Even Americans who think they know where their money goes probably have no idea how their spending compares with that of their parents or grandparents. But such figures yield a surprising picture of how our economy works—and how it’s changing. We take for granted, for instance, our much-discussed drift away from manufacturing. Advances in technology and education have created massive productivity gains, which have made things cheaper and easier to obtain. Consider necessities like food and clothing, which gobbled up 42% of our spending in 1947. Six decades later—even in the face of exorbitant spending on frivolities like high-end coffee and designer clothes—food and clothing accounted for only 16% of spending. (In our research, we use 2007 as our end point because some economic relationships have been distorted by our current downturn.) But is spending less on the production of tangible goods such a bad thing? Not necessarily. After all, the shift frees up resources for areas like health care, education, and recreation, where spending has increased.
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If we drill down further—to see not just the categories we spend on but where our dollars go within those categories—the picture is even more dramatic. Taking 1967 as our starting point, 30% of the cost of the things we consumed that year went to manufacturing them; by 2007, that figure had fallen to 16%. In contrast, what we spent on business services over the same period jumped from 12% to 26%. That’s because baked into the price of everything we buy is the rising cost of advertising, accounting, legal services, insurance, real estate, consulting, and the like—jobs performed by the high-wage workers of our modern economy. These days, 52% of all compensation goes to office workers. That includes the manufacturing sector: nearly a third of workers aren’t on the factory floor; they’re behind desks.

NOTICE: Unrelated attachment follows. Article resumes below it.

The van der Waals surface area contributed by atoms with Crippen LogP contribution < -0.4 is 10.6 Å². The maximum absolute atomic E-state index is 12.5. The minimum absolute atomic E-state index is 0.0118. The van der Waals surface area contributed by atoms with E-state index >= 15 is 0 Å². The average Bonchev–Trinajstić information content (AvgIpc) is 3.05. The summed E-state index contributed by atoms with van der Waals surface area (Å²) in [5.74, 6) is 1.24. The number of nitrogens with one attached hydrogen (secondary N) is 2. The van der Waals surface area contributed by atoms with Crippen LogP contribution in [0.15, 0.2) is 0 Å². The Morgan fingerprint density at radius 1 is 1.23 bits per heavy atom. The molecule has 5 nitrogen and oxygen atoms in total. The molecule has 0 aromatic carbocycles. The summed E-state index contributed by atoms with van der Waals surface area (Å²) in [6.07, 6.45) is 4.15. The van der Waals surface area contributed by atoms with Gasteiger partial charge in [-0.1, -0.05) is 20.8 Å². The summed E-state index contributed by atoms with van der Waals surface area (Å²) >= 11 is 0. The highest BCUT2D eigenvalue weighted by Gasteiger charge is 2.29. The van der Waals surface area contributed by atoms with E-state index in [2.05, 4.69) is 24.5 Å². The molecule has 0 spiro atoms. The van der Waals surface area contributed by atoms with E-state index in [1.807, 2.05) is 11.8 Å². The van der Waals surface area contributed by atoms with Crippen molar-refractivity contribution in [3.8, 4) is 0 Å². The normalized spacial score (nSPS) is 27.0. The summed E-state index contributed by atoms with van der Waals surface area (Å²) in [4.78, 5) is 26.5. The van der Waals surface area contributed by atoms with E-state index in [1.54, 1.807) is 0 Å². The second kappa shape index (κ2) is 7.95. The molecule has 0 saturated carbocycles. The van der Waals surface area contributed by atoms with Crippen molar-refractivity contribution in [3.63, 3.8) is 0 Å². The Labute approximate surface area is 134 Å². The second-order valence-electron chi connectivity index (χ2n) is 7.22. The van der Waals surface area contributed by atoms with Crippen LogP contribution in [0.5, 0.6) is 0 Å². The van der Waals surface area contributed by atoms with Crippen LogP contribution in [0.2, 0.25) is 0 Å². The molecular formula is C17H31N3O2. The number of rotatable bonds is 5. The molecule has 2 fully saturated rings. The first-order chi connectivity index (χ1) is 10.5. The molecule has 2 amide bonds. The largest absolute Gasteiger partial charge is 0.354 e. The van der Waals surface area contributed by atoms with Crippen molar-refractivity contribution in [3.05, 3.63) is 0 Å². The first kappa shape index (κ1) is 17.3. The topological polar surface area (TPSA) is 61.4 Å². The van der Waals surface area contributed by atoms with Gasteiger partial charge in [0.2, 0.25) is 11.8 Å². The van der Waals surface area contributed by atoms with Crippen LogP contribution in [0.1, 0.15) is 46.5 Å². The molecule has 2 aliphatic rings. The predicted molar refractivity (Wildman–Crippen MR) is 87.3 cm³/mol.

Graphics by Kiss Me, I'm Polish; Sources: Bureau of Economic Analysis; U.S. Census Bureau
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